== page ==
Based on its physical and chemical properties and modelled data, propene does not meet the criteria for persistence or bioaccumulation potential as set out in the Persistence and Bioaccumulation Regulations of CEPA 1999. Propene does not appear to cause harmful effects to terrestrial plants or small mammals even when they are exposed to very high concentrations in air. No studies have been found on potential effects of propene on aquatic organisms.

Releases of propene to the environment occur almost exclusively to air. Based on a conservative risk quotient analysis, air concentrations of propene in Canada are not expected to cause harmful effects to small mammals and terrestrial plants.

Based on the information presented in this screening assessment, there is low risk of harm to organisms or the broader integrity of the environment from this substance. It is proposed to conclude that this substance does not meet the criteria under paragraphs 64(a) or (b) of CEPA 1999, as it is not entering the environment in a quantity or concentration or under conditions that have or may have an immediate or long-term harmful effect on the environment or its biological diversity or that constitute or may constitute a danger to the environment on which life depends.

Human health

Propene had been classified by the International Agency for Research on Cancer as “not classifiable as to its carcinogenicity to humans (Group 3)” on the basis of inadequate evidence of carcinogenicity. The animal and human health effects database for propene did not demonstrate evidence of carcinogenicity and the available information on genotoxicity indicates that propene is not likely to be genotoxic. With respect to non-cancer effects, the lowest observed adverse effect concentration (LOAEC) for chronic exposures was 5 000 ppm (8 600 mg/m3), based on significantly increased incidence of squamous metaplasia and inflammation in the nasal cavities of rats exposed for two years. Margins of exposure between effect levels and upper-bounding estimates of exposure are considered adequate to address uncertainties related to health effects and exposure.

On the basis of the adequacy of the margins between the upper-bounding estimates of exposure and the critical effect level for chronic exposure, it is proposed to conclude that propene does not meet the criteria under paragraph 64(c) of CEPA 1999 as it is not entering the environment in a quantity or concentration or under conditions that constitute or may constitute a danger in Canada to human life or health.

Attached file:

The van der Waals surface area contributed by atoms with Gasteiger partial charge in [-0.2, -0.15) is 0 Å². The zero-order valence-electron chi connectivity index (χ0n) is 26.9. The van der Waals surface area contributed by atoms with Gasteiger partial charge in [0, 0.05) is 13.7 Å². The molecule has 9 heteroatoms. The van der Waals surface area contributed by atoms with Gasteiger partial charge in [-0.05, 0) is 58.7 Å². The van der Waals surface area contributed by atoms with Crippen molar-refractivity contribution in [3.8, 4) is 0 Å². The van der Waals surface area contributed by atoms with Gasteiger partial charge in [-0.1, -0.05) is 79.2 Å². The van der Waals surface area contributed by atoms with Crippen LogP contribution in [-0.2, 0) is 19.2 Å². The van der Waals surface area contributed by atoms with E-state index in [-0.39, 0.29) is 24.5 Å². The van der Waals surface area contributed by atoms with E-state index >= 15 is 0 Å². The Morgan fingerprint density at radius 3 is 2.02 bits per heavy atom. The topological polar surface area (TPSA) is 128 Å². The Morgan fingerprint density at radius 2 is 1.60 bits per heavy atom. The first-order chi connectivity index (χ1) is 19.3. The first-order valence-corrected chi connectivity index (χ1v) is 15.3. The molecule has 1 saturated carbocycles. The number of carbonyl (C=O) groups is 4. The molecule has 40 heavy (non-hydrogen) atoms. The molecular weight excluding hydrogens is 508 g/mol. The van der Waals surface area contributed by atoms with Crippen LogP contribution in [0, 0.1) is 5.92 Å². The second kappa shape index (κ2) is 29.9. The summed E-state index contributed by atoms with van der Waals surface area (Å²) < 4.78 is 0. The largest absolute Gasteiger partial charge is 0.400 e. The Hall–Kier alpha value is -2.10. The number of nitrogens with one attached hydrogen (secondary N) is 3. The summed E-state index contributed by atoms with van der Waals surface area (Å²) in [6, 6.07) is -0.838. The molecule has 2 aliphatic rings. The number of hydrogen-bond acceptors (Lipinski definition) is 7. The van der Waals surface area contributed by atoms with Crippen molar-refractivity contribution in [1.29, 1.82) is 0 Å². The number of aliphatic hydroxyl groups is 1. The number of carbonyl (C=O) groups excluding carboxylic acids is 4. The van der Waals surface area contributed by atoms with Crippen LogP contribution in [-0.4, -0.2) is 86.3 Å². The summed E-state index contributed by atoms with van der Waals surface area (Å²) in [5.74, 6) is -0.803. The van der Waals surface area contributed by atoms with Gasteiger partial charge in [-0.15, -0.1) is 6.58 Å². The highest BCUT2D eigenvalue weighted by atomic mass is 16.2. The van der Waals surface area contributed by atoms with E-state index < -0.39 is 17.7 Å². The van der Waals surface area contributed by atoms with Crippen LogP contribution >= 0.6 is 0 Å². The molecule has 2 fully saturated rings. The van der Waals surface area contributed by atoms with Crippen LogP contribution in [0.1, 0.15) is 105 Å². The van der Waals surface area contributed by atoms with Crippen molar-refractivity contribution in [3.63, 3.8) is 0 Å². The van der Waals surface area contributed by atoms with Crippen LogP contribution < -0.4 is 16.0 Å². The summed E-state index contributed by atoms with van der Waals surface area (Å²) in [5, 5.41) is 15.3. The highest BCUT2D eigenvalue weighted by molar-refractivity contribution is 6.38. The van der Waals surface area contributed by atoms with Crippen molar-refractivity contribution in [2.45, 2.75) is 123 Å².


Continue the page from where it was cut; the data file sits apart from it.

Proposed conclusion

Based on available information for environmental and human health considerations, it is proposed to conclude that propene does not meet any of the criteria set out in section 64 of CEPA 1999.

The draft Screening Assessment for this substance is available on the Government of Canada’s Chemical Substances Web site (www.chemicalsubstances.gc.ca).

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DEPARTMENT OF THE ENVIRONMENT

DEPARTMENT OF HEALTH

CANADIAN ENVIRONMENTAL PROTECTION ACT, 1999

Publication after screening assessment of a substance — 2-Propanone (acetone), CAS (see footnote 2) RN 67-64-1 — specified on the Domestic Substances List (subsection 77(1) of the Canadian Environmental Protection Act, 1999)

Whereas acetone is a substance on the Domestic Substances List identified under subsection 73(1) of the Canadian Environmental Protection Act, 1999;

Whereas a summary of the draft Screening Assessment conducted on the substance pursuant to section 74 of the Act is annexed hereby;

And whereas it is proposed to conclude that the substance does not meet any of the criteria set out in section 64 of the Act,

Notice therefore is hereby given that the Ministers of the Environment and of Health propose to take no further action on the substance at this time.

Public comment period

As specified under subsection 77(5) of the Canadian Environmental Protection Act, 1999, any person may, within 60 days after publication of this notice, file with the Minister of the Environment written comments on the measure the ministers propose to take and on the scientific considerations on the basis of which the measure is proposed. More information regarding the scientific considerations may be obtained from the Government of Canada’s Chemical Substances Web site (www. chemicalsubstances.gc.ca). All comments must cite the Canada Gazette, Part Ⅰ, and the date of publication of this notice and be sent to the Executive Director, Program Development and Engagement Division, Gatineau, Quebec K1A 0H3, 819-953-7155 (fax), substances@ec.gc.ca (email).